Today, we launched our directory of resources which includes verge gardening guidelines for various councils around Australia.
Most councils simply don’t allow verge gardening or don’t have a policy.
One of the most restrictive policies was Geelong Council which only allows groundcovers in a few circumstances.
Some require residents to apply for a permit, with an application process that would put off all but the very determined. The demand for submitting a plan to get a permit often assumes a single large project to landscape an area that will not change. It likens verge gardening to the professional landscape plans for a new development – a familiar process to councils but not suited to most home gardeners.
Sunshine Coast did quite well and you can see the scars of the Buderim dispute on their policy. Brisbane City Council guidelines are quite good although apart from issuing the guidelines to keep noisy residents like me quiet, I’ve seen no other signs of commitment to verge gardening from the council.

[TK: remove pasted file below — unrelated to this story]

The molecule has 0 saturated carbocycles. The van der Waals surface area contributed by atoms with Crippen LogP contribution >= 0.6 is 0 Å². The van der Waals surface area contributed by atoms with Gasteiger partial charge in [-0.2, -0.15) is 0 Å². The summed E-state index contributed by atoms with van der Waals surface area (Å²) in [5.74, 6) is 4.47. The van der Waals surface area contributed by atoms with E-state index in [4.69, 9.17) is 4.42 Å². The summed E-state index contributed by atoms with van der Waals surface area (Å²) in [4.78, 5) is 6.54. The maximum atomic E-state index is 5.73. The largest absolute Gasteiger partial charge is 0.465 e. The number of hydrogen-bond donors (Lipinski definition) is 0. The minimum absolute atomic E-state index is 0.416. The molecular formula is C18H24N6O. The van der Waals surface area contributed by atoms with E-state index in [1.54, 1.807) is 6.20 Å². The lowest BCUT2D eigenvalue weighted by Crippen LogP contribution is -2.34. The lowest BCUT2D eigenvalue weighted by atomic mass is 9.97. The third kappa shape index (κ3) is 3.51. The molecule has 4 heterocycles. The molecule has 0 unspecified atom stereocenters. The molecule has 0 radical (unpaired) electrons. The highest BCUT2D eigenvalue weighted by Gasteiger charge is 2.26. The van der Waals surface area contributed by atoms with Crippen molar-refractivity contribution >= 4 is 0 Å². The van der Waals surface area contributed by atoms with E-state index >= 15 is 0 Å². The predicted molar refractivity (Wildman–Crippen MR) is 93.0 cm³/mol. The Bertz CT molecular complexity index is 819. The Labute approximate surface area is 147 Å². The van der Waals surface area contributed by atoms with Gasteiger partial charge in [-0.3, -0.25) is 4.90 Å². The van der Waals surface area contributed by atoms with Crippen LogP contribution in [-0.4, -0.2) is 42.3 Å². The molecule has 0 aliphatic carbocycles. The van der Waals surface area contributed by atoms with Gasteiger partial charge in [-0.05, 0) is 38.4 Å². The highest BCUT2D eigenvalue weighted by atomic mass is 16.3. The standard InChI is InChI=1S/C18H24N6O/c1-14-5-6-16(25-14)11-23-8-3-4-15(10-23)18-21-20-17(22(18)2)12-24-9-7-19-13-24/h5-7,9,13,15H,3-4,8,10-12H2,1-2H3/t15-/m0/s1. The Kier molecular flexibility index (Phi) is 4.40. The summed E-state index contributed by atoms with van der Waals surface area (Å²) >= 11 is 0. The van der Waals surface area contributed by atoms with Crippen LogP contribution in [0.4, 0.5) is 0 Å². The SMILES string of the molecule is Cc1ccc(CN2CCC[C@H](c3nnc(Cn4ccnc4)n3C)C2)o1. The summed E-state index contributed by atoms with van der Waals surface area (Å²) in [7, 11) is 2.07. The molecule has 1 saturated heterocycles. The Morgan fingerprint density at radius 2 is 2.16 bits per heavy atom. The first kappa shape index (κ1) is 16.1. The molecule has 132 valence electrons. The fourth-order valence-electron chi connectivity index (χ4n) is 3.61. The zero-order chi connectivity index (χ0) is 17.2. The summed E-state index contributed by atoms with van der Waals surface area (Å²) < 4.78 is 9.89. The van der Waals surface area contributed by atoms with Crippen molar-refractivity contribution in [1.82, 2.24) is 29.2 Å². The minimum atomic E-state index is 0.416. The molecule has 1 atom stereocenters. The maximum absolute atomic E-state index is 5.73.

Councils in Western Australia lead the way – notably Fremantle and Vincent where they provide detailed policies that openly acknowledge all the environmental advantages of planting out verges with native plants and provide guidelines, advice, plants, and sometimes assistance.
Common points include:
- Street trees are normally provided and planted by the councils.
- Planting with low growing shrubs and groundcovers, native to your area, by residents is generally preferred.
- Ensuring safety and convenience for pedestrians is a priority.
- Access to your letterbox and other services should be included in the design
- Visibility for cars on the road and going in and out of driveways is a key factor.
These are all eminently sensible.
Listings can be searched below. If you would like to add or maintain listings please register here.
These listings are a guide only – please follow the links provided in each listing to your council website to check their latest policies in detail before embarking on your verge project.